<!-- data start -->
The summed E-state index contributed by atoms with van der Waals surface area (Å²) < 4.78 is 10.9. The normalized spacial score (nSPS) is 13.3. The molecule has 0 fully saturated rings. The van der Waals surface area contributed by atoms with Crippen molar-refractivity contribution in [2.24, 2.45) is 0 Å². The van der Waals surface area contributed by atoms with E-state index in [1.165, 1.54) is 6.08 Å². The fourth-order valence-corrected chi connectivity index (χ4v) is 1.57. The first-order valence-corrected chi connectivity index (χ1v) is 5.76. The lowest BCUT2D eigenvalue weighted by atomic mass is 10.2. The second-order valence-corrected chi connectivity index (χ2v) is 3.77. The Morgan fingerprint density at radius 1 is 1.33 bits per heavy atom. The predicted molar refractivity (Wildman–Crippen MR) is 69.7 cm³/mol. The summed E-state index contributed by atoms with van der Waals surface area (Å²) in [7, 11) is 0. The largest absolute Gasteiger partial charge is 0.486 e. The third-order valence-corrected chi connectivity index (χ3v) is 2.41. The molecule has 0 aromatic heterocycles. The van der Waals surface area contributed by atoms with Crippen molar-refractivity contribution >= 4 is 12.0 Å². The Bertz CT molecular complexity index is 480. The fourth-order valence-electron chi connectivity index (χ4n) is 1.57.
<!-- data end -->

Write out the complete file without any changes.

The summed E-state index contributed by atoms with van der Waals surface area (Å²) < 4.78 is 10.9. The normalized spacial score (nSPS) is 13.3. The molecule has 0 fully saturated rings. The van der Waals surface area contributed by atoms with Crippen molar-refractivity contribution in [2.24, 2.45) is 0 Å². The van der Waals surface area contributed by atoms with E-state index in [1.165, 1.54) is 6.08 Å². The fourth-order valence-corrected chi connectivity index (χ4v) is 1.57. The first-order valence-corrected chi connectivity index (χ1v) is 5.76. The lowest BCUT2D eigenvalue weighted by atomic mass is 10.2. The second-order valence-corrected chi connectivity index (χ2v) is 3.77. The Morgan fingerprint density at radius 1 is 1.33 bits per heavy atom. The predicted molar refractivity (Wildman–Crippen MR) is 69.7 cm³/mol. The summed E-state index contributed by atoms with van der Waals surface area (Å²) in [7, 11) is 0. The largest absolute Gasteiger partial charge is 0.486 e. The third-order valence-corrected chi connectivity index (χ3v) is 2.41. The molecule has 0 aromatic heterocycles. The van der Waals surface area contributed by atoms with Crippen molar-refractivity contribution >= 4 is 12.0 Å². The Bertz CT molecular complexity index is 480. The fourth-order valence-electron chi connectivity index (χ4n) is 1.57.